Suppose we are given a directed, weighted graph , where is the set of nodes, and is the set of directed arcs. Also we are given a weight function . We interpret each graph node as an entity in a financial graph, or namely, each node models a bank, a company or an individual. Whenever we are given a directed arc , is the creditor, is the debtor and is the amount of resource units being owed. We call such a graph a **loan graph**.

We will need the following function denoting equity of a node:

.

Two loan graphs and are said to be isomorphic, if and only if there exists a bijection , such that for all .

Now, given a loan graph , we want to compute another loan graph that is isomorphic to and has the minimum amount of arcs needed to preserve the equities.

A subset of nodes is a **group** if and only if

A **trivial group** is a single node with . A **semi-trivial** group is a pair of nodes such that and . Any other group is a **non-trivial** group. A group is said to be **proper**, if there exists no , such that and and are groups. A group is said to be **improper** if it is not a proper group. Note that only non-trivial groups may be improper.

Whenever we construct a loan graph by adding weighted arcs, upon each arc with weight , we increase the equity of one node by and we decrease the equity of another node by the same amount, which implies that every loan graph is a group. Also, every group may be reconnected in linear time with at most arcs. Note that it is a large improvement whenever as in the case of dense loan graphs.

In order to construct a minimal loan graph (i.e., the loan graph with the least possible amount of arcs), we need to find the maximal amount of proper groups. We say maximal, as it is possible (in some cases) to produce a partition, whose each block constitute a proper group, but the amount of groups is not maximal. Partitions into proper groups are not necessarily unique, and if they aren’t, there is no guarantee that all such partitions will imply the same amount of arcs, as is demonstrated in the following example: Suppose we have a loan graph of six nodes, with equity sequence . Now there is two ways such a loan graph may be partitioned into proper groups:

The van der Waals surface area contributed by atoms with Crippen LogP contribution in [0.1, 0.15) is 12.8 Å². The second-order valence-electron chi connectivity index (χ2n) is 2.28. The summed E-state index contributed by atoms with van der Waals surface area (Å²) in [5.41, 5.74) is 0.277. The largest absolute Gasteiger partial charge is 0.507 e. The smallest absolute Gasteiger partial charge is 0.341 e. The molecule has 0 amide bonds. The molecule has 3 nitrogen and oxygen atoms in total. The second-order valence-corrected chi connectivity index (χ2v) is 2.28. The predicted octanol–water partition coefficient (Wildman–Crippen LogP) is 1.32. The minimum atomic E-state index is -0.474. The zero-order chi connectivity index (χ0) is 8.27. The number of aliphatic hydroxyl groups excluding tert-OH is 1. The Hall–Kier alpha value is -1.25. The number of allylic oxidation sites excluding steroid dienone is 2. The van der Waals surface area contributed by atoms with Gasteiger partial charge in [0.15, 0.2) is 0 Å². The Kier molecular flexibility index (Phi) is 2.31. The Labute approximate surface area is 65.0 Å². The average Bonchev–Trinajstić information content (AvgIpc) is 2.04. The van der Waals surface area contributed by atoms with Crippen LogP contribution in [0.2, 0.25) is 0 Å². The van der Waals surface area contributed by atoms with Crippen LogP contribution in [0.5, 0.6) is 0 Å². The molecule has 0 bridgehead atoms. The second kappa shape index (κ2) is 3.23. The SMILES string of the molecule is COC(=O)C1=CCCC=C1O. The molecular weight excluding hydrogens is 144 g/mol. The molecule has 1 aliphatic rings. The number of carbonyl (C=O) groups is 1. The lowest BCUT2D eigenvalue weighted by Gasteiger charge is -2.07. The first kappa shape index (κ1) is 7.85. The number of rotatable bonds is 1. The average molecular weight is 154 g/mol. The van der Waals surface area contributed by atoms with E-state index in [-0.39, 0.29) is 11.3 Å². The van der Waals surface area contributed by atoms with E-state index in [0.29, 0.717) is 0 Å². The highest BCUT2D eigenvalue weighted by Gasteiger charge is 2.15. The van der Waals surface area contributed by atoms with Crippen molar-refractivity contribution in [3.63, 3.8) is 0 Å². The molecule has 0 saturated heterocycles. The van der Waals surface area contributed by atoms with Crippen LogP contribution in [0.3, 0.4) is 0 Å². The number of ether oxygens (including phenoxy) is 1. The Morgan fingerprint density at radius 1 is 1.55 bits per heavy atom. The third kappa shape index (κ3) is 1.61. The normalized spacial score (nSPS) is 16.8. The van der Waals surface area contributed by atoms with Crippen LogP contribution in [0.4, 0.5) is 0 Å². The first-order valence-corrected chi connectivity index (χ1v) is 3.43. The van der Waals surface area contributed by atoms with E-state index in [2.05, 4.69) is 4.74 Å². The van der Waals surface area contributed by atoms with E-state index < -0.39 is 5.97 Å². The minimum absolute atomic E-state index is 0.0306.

Note that the first partition produces four arcs, and the second one produces three. In general, a loan graph with nodes and groups may be reconnected with only arcs.

It is clear that the minimal loan graph problem is combinatorial. Therefore there might be need for speeding the computation by reducing the size of the problem instance. For example, before doing the search, we might discard trivial and semi-trivial groups, thus reducing the size of the input problem isntance. It seems like a greedy strategy, and we know that greed does not always lead to optima. Notwithstanding, the following lemma proves that discarding trivial and semi-trivial groups before the computation does not necessarily lead to suboptimal solution:

Discarding trivial and semi-trivial groups from the input does not imply suboptimality of the solution.

Proof

Suppose the maximum amount of groups in the input graph is , of which are trivial groups, and of which are semi-trivial groups. Now suppose the contrary: discarding all the trivial and semi-trivial groups leads to suboptimal amount of total groups, . By definition of suboptimality, we must have that , which is absurd since .

Since there seems no way of validating the optimality of a solution in polynomial-time, the loan graph problem seems to be NP-hard; to be verified in future posts.